Poignant Quotes that resonate:
“Life changes fast.
Life changes in the instant.
You sit down to dinner and life as you know it ends.
The question of self-pity.”
“Grief turns out to be a place none of us know until we reach it.”
“I could not count the times during the average day when something would come up that I needed to tell him. This impulse did not end with his death.”
“Marriage is memory, marriage is time.”
“For forty years I saw myself through John’s eyes. I did not age. This year for the first time since I was twenty-nine I saw myself through the eyes of others.”
“I have trouble thinking of myself as a widow. I remember hesitating the first time I had to check that box on the ‘marital status’ part of a form.”
“I realized that for the time being I could not trust myself to present a coherent face to the world.”
“I know why we try to keep the dead alive: we try to keep them alive in order to keep them with us.”
“I realize as I write this that I do not want to finish this account.”
Welcome to the October issue of #WATWB – We are the World Blogfest, where a group of writers share something good going on in the world to inspire and keep focused on some of the positive things happening in the world.
In this edition, I’m sharing an initiative I came across where the organization of Humanity United and Kuzamura Ubuzima have united with the first ever Food share initiative. This initiative was formed in order to aid in the food shortage in Rwanda with the Food Forest Program, and recently added, food delivery for patients in hospitals. Food is not free for hospital stays in Rwanda and many cannot afford to buy the food, and many more have nobody to bring them food.
“Food Forests – also known as forest gardening, are a world apart from traditional agriculture. Standard farming models require that crops are planted in neat rows, segregated by species. In contrast, the food forest model revolves around planting techniques which mirror the ecosystems found in nature.
This means that crops are allowed to grow in the places where they naturally thrive – think shade-loving mushrooms underneath heavy canopied trees, or plants that mutually benefit each other interspersed in the same area. Because the food forest follows patterns found in nature, it is low maintenance and self-sustaining, requiring only basic upkeep from farmers. . .”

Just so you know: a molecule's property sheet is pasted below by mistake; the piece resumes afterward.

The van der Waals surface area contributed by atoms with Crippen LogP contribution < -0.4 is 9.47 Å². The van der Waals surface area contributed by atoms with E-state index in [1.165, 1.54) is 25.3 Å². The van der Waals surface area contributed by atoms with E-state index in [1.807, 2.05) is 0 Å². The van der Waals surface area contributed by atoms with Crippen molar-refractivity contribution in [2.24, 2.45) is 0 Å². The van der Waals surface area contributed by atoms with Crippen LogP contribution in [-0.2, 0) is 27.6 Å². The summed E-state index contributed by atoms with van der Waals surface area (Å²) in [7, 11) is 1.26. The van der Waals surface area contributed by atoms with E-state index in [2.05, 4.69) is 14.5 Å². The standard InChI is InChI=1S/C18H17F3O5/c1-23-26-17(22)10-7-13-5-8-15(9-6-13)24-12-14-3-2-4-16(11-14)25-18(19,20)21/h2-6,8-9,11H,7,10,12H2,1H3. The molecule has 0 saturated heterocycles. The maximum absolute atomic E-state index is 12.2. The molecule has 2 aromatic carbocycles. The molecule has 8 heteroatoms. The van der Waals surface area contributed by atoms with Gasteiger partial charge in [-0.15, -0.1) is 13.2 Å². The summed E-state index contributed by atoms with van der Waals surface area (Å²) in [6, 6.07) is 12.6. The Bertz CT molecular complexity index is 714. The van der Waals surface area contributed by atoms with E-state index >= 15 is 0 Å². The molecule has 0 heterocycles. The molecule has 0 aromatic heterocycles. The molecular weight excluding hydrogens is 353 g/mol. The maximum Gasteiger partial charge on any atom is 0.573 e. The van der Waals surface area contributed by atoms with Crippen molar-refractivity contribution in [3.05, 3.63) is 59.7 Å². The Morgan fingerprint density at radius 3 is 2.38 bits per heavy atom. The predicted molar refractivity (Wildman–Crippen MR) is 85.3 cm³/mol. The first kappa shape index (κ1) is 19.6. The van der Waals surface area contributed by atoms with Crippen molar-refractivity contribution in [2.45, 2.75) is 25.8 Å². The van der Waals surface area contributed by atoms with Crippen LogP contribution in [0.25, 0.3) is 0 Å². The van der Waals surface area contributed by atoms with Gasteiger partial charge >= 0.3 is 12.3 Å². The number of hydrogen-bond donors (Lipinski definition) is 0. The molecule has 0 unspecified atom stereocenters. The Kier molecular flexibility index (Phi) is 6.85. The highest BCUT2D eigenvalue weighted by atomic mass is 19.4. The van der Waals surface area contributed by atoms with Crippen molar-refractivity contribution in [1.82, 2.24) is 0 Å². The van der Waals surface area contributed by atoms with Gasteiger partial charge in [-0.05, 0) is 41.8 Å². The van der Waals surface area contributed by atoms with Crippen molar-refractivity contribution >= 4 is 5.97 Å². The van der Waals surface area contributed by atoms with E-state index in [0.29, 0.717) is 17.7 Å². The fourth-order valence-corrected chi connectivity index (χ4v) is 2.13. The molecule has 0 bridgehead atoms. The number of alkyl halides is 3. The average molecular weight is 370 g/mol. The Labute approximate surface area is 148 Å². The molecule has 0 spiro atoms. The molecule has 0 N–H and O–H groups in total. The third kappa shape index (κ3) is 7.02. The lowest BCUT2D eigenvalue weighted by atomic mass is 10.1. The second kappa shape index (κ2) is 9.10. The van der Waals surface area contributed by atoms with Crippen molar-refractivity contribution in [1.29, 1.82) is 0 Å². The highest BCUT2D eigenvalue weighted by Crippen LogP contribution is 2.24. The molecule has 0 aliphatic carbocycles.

Please continue reading about this amazing initiative atGoodnet.org.
Welcome to my Sunday Book Review. Today I’m thrilled to be sharing my review for one of my favorite Historical Fiction author’s book, Paulette Mahurin with Over the Hedge.
As many of my readers know, historical fiction, particularly, the WWII era genre, draws me into the world of the human condition, the evils of man, and the strength to survive. And Paulette is an amazing writer in this genre as she knows how to tell a story and bring our emotions right into it.
During one of the darkest times in history, at the height of the German occupation of the Netherlands in 1943, members of the Dutch resistance began a mission to rescue Jewish children from the deportation center in Amsterdam. Heading the mission were Walter Süskind, a German Jew living in the Netherlands, Henriëtte Pimentel, a Sephardic Jew, and Johan van Hulst, principal of a Christian college. As Nazis rounded up Jewish families at gunpoint, the three discreetly moved children from the deportation center to the daycare across the street and over the backyard hedge to the college next door. From the college, the children were transported to live with Dutch families. Working against irate orders from Hitler to rid the Netherlands of all Jews and increasing Nazi hostilities on the Resistance, the trio worked tirelessly to overcome barriers. Ingenious plans were implemented to remove children’s names from the registry of captured Jews. To sneak them out of the college undetected past guards patrolling the deportation center. To meld them in with their new families to avoid detection. Based on actual events, Over the Hedge is the story of how against escalating Nazi brutality when millions of Jews were disposed of in camps, Walter Süskind, Henriëtte Pimentel, and Johan van Hulst worked heroically with the Dutch resistance to save Jewish children. But it is not just a story of their courageous endeavors. It is a story of the resilience of the human spirit. Of friendship and selfless love. The love that continues on in the hearts of over six hundred Dutch Jewish children.